This is an erotica site. People come here to unwind and relax with sexy stories. That's not to say they dislike a deep well written story, but if they want to read purple prose and read paragraphs that are so full of ten dollar words that they have to really focus on it then they may as well read a "serious" work.

I read, understood and greatly enjoyed Paradise Lost and Inferno back when I was thirteen. I have no issues understanding literary works at all, but why feel like I am wading through something deep and "meaningful when I just want some good old fashioned clean dirty fun.

I joke all the time-and made the remark in an author's note once- "My smut has depth dammit and it does. I write stories with good background, characterization, dialogue and do the best I can to make the implausible, plausible. But I do so in a down to earth manner that says

"Hey welcome to my world, have a seat, stay awhile"

I do not write:

I have seven degrees and am far more intelligent than you and my writing is so much better than you even deserve to read, so count yourself fortunate I have lowered myself to post here.

And that attitude does come through loud and clear in certain authors here.

The best writers on this site never have to tell anyone they are. The chest thumping masks feelings of inadequacy.

The "dross" comments always come from people not happy with their scores or votes. It's always an excuse, "my stories are not well received here, I guess these people are to stupid to appreciate me"

Maybe the problem is not the readers, but the writer.
Aye, but that's where the "literary" meaning comes in. The "fun sexy stories" you're talking about... I consider them literary. No matter how simple or complex, no matter if they carry as much weight as the divine comedy.

I like all of the elements I listed earlier, but that doesn't necessarily mean I consider a story not literary if it doesn't contain one or more of the elements. They don't even have to use them to extreme degrees.

A fun little romp with a night on the town ending in crazy sex could be literary for me.

I don't think it's what is written as much as how it's written. How it's presented. Big words small words themes whatever....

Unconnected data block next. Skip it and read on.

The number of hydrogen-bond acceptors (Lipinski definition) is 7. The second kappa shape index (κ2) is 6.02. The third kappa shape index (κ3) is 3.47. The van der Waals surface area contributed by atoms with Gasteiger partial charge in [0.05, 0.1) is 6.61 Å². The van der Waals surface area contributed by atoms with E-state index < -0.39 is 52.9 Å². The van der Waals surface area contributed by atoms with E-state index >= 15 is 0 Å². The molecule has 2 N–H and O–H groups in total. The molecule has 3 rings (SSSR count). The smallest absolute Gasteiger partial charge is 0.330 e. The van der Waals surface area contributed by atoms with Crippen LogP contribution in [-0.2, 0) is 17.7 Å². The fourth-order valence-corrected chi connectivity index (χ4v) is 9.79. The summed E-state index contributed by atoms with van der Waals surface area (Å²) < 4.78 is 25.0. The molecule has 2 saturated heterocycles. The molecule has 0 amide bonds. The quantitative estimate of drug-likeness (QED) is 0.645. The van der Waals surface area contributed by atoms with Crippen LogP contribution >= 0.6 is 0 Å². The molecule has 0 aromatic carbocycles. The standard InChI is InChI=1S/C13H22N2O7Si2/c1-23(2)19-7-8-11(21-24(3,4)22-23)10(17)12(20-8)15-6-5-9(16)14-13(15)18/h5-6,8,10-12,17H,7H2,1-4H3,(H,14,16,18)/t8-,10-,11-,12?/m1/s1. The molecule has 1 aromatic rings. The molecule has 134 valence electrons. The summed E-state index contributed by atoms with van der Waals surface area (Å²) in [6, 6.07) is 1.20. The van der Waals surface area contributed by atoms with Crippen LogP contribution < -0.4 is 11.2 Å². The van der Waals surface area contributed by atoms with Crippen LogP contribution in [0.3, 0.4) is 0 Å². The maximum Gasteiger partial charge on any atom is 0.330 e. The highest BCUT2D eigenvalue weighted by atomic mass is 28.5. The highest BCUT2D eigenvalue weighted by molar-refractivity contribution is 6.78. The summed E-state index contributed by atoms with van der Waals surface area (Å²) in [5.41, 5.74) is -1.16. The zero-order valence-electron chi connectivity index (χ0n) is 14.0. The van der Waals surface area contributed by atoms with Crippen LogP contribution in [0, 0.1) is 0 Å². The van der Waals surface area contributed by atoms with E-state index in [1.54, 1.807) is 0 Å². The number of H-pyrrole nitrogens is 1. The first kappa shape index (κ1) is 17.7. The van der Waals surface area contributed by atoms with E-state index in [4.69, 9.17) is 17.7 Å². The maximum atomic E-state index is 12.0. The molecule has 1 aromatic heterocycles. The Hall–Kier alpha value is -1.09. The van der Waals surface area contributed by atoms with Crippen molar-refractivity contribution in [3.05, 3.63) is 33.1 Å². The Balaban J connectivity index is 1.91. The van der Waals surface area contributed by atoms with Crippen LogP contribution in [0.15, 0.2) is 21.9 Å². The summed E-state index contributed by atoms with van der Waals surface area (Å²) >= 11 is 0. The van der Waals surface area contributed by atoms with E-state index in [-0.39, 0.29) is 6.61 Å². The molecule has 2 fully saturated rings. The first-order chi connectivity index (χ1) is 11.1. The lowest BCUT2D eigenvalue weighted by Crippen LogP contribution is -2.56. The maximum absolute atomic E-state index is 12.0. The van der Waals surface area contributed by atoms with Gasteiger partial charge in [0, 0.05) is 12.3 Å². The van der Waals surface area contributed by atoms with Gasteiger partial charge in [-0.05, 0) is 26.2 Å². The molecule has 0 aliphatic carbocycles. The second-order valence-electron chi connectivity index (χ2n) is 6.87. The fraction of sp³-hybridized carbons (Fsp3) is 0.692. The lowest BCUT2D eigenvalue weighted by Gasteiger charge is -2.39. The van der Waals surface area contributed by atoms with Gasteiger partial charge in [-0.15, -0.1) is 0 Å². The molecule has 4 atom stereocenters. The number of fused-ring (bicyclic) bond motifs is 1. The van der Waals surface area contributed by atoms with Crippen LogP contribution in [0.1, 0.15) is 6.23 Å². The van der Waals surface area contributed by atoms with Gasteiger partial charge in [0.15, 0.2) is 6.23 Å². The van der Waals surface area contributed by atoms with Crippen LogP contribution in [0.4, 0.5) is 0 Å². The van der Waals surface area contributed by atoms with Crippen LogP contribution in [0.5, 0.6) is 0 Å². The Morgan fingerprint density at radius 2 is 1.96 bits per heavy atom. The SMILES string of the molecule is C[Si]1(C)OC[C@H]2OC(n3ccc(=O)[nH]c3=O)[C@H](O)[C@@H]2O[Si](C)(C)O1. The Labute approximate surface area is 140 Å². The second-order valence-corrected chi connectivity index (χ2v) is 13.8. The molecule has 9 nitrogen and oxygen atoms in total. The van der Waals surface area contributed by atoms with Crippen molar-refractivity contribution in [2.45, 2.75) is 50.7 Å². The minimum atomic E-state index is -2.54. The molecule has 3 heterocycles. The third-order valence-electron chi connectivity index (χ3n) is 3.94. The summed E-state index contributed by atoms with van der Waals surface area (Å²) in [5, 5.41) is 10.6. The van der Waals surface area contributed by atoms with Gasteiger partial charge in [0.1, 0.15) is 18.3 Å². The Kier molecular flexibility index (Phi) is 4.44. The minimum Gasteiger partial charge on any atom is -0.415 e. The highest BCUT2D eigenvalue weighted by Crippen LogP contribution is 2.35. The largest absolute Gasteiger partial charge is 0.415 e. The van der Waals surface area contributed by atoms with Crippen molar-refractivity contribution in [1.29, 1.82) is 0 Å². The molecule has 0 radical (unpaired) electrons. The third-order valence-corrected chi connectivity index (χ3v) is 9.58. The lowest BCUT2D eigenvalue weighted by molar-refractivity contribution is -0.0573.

If I read a story that I really didn't like because the characters behaved unrealistically and the sex wasn't hot, I'd still consider it literary. In my book. Because they made the attempt to put it together, they aimed for those things but didn't quite hit.

But now, say I came across a story that used a lot of "text" speech. Lotta LOLS and random slang. No real attempt to tell a good story. The equivalent of

"We was all out on the lake and let me tell you how I fucked this one girl. She was reel reel hot and I told her we should go somewhere be all alone an stuff. She was blonde and jus starts suck in me off next to this tree.

I tell her bend over and she pulled down pants and we was fucking and my buddy saw us and he took a picture and put it on facebooks and I got this chicks number. But her sister walked out first and took out her bikini. Her tits was huge...."

Okay so maybe that's the worst story ever and a bit of an extreme example.

But I have seen this very type of story before on Lit. It's a mess. Is it a story? Well yes of course. Are they free to submit it here? Why yeah, there's no quality requirements other than making it past Laurel's skim job. Will people read it and like it? Yes, there's an audience for anything, and some people like to read little quick snippets about someone's encounters, whether or not its "literary" and to whom it is "literary." That's the freedom of Lit.

But do I consider that literary? No. It makes my head hurt just to read. It looks like a long chatroom post. And for me it isn't entertaining. For many it's not entertaining. I think these are the stories OP was talking about. (Extreme example I know, but of that ilk.) To me that's understandable, from both sides of the fence.

In the end, I look at the stories on Lit as like browsing CDs or something. (Or iTunes or whatever). Everyone's gonna pick the one that suits them best, regardless of all the "crap" they consider to be on the stand around it.
  Reply With Quote

Old 02-27-2014, 06:34 PM   #75
oggbashan
Ancient writer
 
oggbashan's Avatar
 
oggbashan is offline
Join Date: Jul 2002
Location: Facing the sea.
Posts: 27,302
Quote:
Originally Posted by lovecraft68 View Post
I do have a question about literary erotica.

Does it involve total disdain for periods and 60 word run on sentences that read like a small child telling about their day?

And then and then and then I and then we....

Just curious.
It might do. Try reading my http://www.literotica.com/s/breathless-stargazing aloud.
__________________

My 3-Lit Page Winter Holiday Winning Entry
http://www.literotica.com/s/christmas-truce

Oggbashan's long list of stories
Jeanne D'Artois' few
  Reply With Quote
Reply


Thread Tools

Posting Rules
You may not post new threads
You may not post replies
You may not post attachments
You may not edit your posts

vB code is On
Smilies are On
[IMG] code is On
HTML code is Off
Forum Jump



All times are GMT -4. The time now is 07:37 AM.

Copyright 1998-2013 Literotica Online. Literotica is a registered trademark.